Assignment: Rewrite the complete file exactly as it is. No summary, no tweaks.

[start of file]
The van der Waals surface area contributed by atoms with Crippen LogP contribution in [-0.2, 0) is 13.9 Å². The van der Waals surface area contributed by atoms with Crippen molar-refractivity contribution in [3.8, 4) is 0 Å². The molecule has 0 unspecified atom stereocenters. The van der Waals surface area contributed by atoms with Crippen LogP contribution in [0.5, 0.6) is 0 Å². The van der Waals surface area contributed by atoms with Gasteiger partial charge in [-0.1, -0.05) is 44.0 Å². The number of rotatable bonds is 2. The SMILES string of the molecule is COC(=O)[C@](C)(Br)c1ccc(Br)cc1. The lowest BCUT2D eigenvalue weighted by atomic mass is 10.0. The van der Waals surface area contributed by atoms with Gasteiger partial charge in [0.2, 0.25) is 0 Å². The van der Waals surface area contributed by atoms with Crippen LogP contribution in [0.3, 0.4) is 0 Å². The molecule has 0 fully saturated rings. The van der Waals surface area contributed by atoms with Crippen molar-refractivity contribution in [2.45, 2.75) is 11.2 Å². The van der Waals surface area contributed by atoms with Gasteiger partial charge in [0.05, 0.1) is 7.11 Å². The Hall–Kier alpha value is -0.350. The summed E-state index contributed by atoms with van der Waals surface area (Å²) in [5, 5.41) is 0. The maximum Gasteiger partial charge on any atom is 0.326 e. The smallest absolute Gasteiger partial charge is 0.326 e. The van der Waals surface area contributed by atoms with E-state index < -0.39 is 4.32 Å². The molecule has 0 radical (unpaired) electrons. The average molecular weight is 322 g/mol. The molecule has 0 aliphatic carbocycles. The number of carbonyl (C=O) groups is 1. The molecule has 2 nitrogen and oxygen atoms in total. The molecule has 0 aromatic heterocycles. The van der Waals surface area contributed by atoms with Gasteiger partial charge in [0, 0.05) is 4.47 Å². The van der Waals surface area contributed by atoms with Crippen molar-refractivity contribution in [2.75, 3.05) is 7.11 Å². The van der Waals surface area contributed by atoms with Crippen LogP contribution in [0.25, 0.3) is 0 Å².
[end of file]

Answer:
The van der Waals surface area contributed by atoms with Crippen LogP contribution in [-0.2, 0) is 13.9 Å². The van der Waals surface area contributed by atoms with Crippen molar-refractivity contribution in [3.8, 4) is 0 Å². The molecule has 0 unspecified atom stereocenters. The van der Waals surface area contributed by atoms with Crippen LogP contribution in [0.5, 0.6) is 0 Å². The van der Waals surface area contributed by atoms with Gasteiger partial charge in [-0.1, -0.05) is 44.0 Å². The number of rotatable bonds is 2. The SMILES string of the molecule is COC(=O)[C@](C)(Br)c1ccc(Br)cc1. The lowest BCUT2D eigenvalue weighted by atomic mass is 10.0. The van der Waals surface area contributed by atoms with Gasteiger partial charge in [0.2, 0.25) is 0 Å². The van der Waals surface area contributed by atoms with Crippen LogP contribution in [0.3, 0.4) is 0 Å². The molecule has 0 fully saturated rings. The van der Waals surface area contributed by atoms with Crippen molar-refractivity contribution in [2.45, 2.75) is 11.2 Å². The van der Waals surface area contributed by atoms with Gasteiger partial charge in [0.05, 0.1) is 7.11 Å². The Hall–Kier alpha value is -0.350. The summed E-state index contributed by atoms with van der Waals surface area (Å²) in [5, 5.41) is 0. The maximum Gasteiger partial charge on any atom is 0.326 e. The smallest absolute Gasteiger partial charge is 0.326 e. The van der Waals surface area contributed by atoms with E-state index < -0.39 is 4.32 Å². The molecule has 0 radical (unpaired) electrons. The average molecular weight is 322 g/mol. The molecule has 0 aliphatic carbocycles. The number of carbonyl (C=O) groups is 1. The molecule has 2 nitrogen and oxygen atoms in total. The molecule has 0 aromatic heterocycles. The van der Waals surface area contributed by atoms with Gasteiger partial charge in [0, 0.05) is 4.47 Å². The van der Waals surface area contributed by atoms with Crippen molar-refractivity contribution in [2.75, 3.05) is 7.11 Å². The van der Waals surface area contributed by atoms with Crippen LogP contribution in [0.25, 0.3) is 0 Å².